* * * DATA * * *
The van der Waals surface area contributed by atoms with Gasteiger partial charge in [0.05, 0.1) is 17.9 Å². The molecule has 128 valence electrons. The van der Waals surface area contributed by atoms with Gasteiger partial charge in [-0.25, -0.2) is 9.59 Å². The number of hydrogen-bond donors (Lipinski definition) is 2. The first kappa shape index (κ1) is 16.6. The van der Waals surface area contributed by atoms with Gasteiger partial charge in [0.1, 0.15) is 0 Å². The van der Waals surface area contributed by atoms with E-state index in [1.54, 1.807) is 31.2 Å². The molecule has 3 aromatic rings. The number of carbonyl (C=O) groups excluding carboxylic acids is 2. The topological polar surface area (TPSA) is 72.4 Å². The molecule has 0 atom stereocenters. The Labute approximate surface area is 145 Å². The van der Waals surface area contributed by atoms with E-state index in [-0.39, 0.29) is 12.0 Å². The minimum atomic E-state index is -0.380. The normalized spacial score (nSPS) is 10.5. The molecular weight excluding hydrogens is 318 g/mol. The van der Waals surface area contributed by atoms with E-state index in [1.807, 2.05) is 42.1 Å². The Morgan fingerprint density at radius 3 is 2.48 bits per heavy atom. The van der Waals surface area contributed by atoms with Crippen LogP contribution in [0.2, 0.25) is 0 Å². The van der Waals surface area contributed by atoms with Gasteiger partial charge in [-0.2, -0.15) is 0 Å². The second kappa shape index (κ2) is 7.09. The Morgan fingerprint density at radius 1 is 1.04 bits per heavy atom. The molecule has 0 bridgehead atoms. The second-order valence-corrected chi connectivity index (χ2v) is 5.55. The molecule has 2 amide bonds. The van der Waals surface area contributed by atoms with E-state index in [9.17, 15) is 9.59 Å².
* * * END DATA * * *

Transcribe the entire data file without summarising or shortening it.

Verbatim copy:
The van der Waals surface area contributed by atoms with Gasteiger partial charge in [0.05, 0.1) is 17.9 Å². The molecule has 128 valence electrons. The van der Waals surface area contributed by atoms with Gasteiger partial charge in [-0.25, -0.2) is 9.59 Å². The number of hydrogen-bond donors (Lipinski definition) is 2. The first kappa shape index (κ1) is 16.6. The van der Waals surface area contributed by atoms with Gasteiger partial charge in [0.1, 0.15) is 0 Å². The van der Waals surface area contributed by atoms with E-state index in [1.54, 1.807) is 31.2 Å². The molecule has 3 aromatic rings. The number of carbonyl (C=O) groups excluding carboxylic acids is 2. The topological polar surface area (TPSA) is 72.4 Å². The molecule has 0 atom stereocenters. The Labute approximate surface area is 145 Å². The van der Waals surface area contributed by atoms with E-state index in [-0.39, 0.29) is 12.0 Å². The minimum atomic E-state index is -0.380. The normalized spacial score (nSPS) is 10.5. The molecular weight excluding hydrogens is 318 g/mol. The van der Waals surface area contributed by atoms with E-state index in [1.807, 2.05) is 42.1 Å². The Morgan fingerprint density at radius 3 is 2.48 bits per heavy atom. The van der Waals surface area contributed by atoms with Crippen LogP contribution in [0.2, 0.25) is 0 Å². The van der Waals surface area contributed by atoms with Gasteiger partial charge in [-0.2, -0.15) is 0 Å². The second kappa shape index (κ2) is 7.09. The Morgan fingerprint density at radius 1 is 1.04 bits per heavy atom. The molecule has 0 bridgehead atoms. The second-order valence-corrected chi connectivity index (χ2v) is 5.55. The molecule has 2 amide bonds. The van der Waals surface area contributed by atoms with E-state index in [9.17, 15) is 9.59 Å².